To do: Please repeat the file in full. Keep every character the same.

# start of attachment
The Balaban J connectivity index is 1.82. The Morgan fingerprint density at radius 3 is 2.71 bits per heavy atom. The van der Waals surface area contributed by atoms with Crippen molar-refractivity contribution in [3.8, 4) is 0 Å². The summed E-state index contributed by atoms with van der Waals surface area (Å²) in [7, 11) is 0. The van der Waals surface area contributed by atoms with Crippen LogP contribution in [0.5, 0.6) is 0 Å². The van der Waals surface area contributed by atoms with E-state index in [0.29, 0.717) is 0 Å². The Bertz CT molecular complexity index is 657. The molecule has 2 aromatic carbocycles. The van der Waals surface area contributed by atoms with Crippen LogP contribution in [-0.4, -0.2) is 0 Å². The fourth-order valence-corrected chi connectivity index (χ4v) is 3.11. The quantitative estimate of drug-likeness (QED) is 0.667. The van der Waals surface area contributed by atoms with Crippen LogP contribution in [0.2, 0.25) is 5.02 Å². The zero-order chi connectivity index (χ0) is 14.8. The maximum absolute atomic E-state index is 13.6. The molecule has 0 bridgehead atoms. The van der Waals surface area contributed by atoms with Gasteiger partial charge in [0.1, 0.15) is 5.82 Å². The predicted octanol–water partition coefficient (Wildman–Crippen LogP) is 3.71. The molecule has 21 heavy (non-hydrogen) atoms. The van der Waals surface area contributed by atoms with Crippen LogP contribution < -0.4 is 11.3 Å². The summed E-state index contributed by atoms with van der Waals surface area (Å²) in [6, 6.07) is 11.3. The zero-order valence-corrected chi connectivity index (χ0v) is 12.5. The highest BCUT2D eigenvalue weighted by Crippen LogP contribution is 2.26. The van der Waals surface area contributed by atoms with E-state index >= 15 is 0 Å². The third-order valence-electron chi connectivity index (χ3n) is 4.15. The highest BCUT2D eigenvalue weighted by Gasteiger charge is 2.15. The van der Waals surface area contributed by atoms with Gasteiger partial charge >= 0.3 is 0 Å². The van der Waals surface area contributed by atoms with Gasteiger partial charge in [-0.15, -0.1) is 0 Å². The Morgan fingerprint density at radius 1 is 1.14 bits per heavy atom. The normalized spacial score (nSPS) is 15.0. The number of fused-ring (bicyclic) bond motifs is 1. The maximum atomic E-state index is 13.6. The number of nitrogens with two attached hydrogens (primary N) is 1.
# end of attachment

The Balaban J connectivity index is 1.82. The Morgan fingerprint density at radius 3 is 2.71 bits per heavy atom. The van der Waals surface area contributed by atoms with Crippen molar-refractivity contribution in [3.8, 4) is 0 Å². The summed E-state index contributed by atoms with van der Waals surface area (Å²) in [7, 11) is 0. The van der Waals surface area contributed by atoms with Crippen LogP contribution in [0.5, 0.6) is 0 Å². The van der Waals surface area contributed by atoms with E-state index in [0.29, 0.717) is 0 Å². The Bertz CT molecular complexity index is 657. The molecule has 2 aromatic carbocycles. The van der Waals surface area contributed by atoms with Crippen LogP contribution in [-0.4, -0.2) is 0 Å². The fourth-order valence-corrected chi connectivity index (χ4v) is 3.11. The quantitative estimate of drug-likeness (QED) is 0.667. The van der Waals surface area contributed by atoms with Crippen LogP contribution in [0.2, 0.25) is 5.02 Å². The zero-order chi connectivity index (χ0) is 14.8. The maximum absolute atomic E-state index is 13.6. The molecule has 0 bridgehead atoms. The van der Waals surface area contributed by atoms with Gasteiger partial charge in [0.1, 0.15) is 5.82 Å². The predicted octanol–water partition coefficient (Wildman–Crippen LogP) is 3.71. The molecule has 21 heavy (non-hydrogen) atoms. The van der Waals surface area contributed by atoms with Crippen LogP contribution < -0.4 is 11.3 Å². The summed E-state index contributed by atoms with van der Waals surface area (Å²) in [6, 6.07) is 11.3. The zero-order valence-corrected chi connectivity index (χ0v) is 12.5. The highest BCUT2D eigenvalue weighted by Crippen LogP contribution is 2.26. The van der Waals surface area contributed by atoms with E-state index >= 15 is 0 Å². The third-order valence-electron chi connectivity index (χ3n) is 4.15. The highest BCUT2D eigenvalue weighted by Gasteiger charge is 2.15. The van der Waals surface area contributed by atoms with Gasteiger partial charge >= 0.3 is 0 Å². The van der Waals surface area contributed by atoms with Gasteiger partial charge in [-0.15, -0.1) is 0 Å². The Morgan fingerprint density at radius 1 is 1.14 bits per heavy atom. The normalized spacial score (nSPS) is 15.0. The number of fused-ring (bicyclic) bond motifs is 1. The maximum atomic E-state index is 13.6. The number of nitrogens with two attached hydrogens (primary N) is 1.